your obligatory annual yom kippur food report

so, on this solemn day of catching up on all the self-flagellation we jews neglect all year, let us once again turn to the deeply spiritual, profound topic of…FOOD!  food IS a religion in itself for many people, especially jews.  on this holiest of fast days, we especially concentrate our minds and stomachs on the theory of FOOD, if not the actual product.  we like to pretend we’re not obsessing over FOOD, the element that no jew can live without for more than five minutes.  (bear in mind, i am one, so i can talk.  if you are not one, shut up, anti-semite!)  food is something that only much of the world, not jews, forgoes on a daily basis, through no choice of their own.  to voluntarily give up eating for an entire day is such an alien concept to most jews (not including that invisible minority of actual poor jews that no one wants to acknowledge) that it becomes a huge big deal in the jewish calendar, and in our minds/stomachs on this day.  i myself am “not” actually writing a blahgpost about FOOD at this very moment.

so here is my yom kippur 2013 Big Food Insight: most of the food many of us crave is emotional food.  it’s a comfort fix.  we don’t need it, we just use it to make up for emotional emptiness or need.  nothing new or profound there, it’s just that fasting really zeroes in on that aspect for me.  i’m not technically in need of calories, i’ve got plenty of backup stored away.  but as soon as food isn’t an option for instant alleviation of symptoms, i become very conscious of its nuanced role in my empty daily existence.  it temporarily holds a place that would normally be filled with meaningful employment, human interaction, intellectual stimulation, emotional fulfillment, and so on.  it never actually supplies or fulfills those needs, it just distracts me from the lack of them.  similarly, i use the creative preparation of menus and meals to compensate for the lack of other creative outlets in my current situation.  i don’t always get a sense of satisfaction from a job well done or appreciated, but it’s a way to fill empty space and time.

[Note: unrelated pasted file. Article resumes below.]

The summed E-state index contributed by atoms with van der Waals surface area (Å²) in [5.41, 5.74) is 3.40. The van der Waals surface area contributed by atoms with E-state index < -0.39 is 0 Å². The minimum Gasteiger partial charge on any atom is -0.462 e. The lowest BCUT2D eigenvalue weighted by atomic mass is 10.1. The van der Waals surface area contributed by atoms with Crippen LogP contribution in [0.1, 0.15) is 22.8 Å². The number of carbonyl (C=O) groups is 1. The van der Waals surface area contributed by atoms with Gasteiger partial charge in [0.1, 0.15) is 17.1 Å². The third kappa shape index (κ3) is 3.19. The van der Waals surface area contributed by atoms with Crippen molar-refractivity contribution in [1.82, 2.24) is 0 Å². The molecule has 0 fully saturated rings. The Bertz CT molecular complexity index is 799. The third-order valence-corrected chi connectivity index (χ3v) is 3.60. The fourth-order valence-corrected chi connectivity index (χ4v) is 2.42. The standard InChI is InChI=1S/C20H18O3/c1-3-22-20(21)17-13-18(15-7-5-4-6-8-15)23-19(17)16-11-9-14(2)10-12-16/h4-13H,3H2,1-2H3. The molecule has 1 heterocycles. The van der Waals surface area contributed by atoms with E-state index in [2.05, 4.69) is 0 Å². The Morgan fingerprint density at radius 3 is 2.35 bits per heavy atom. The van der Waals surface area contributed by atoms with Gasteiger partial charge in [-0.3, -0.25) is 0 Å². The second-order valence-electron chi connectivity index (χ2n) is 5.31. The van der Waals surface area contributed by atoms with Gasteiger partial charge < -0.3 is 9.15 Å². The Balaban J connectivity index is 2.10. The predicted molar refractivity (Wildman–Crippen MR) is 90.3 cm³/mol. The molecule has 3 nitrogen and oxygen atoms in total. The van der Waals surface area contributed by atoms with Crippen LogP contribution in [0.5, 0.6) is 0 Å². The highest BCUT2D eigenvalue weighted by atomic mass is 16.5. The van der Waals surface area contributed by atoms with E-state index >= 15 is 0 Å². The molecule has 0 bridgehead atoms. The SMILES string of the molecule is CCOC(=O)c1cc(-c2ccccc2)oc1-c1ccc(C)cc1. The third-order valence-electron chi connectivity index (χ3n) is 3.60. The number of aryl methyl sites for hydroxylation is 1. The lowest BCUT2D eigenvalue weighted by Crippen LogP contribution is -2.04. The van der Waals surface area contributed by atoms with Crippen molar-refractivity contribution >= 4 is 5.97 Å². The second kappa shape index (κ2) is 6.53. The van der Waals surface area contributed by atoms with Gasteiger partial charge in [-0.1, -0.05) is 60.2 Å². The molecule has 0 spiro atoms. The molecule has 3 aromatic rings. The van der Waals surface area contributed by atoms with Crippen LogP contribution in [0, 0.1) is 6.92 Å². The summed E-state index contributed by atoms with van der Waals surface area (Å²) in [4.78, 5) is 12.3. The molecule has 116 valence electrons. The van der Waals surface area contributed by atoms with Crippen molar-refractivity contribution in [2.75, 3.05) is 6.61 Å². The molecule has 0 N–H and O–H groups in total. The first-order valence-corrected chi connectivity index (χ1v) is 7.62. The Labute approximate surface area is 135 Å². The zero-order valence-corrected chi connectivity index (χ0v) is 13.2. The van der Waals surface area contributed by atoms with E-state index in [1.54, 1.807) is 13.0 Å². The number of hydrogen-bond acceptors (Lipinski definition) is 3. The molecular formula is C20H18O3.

however, even higher up than Food in the jewish pantheon is Health, a big reason that many older jews, including my mother, don’t fast.  just the dozens of drugs alone would fill a horse, and naturally you have to eat and drink simultaneously!  so off i go to prepare the next meal, which offers a real challenge when you’re fasting.

i haven’t even addressed why i’m fasting at all, when i no longer subscribe to most things jewish.  i’m happy and proud NOT to be a ‘once-a-year’ jew, as so many are on the high holy days.  so why subject myself to fasting?  isn’t it hypocritical?  i guess for the same reasons that i stated earlier: it’s a good way to be more conscious and mindful of habits that don’t really ‘fix’ the problem, but just substitute for the solutions.  i could get all philosophical and talk about empathy for the majority of the human race who skip meals on a regular basis, something foreign to most jews, but really it boils down to something more close to home.  it’s an unproductive habit that needs to get shaken up once in a while.

and one blahgpost closer to dinnertime!


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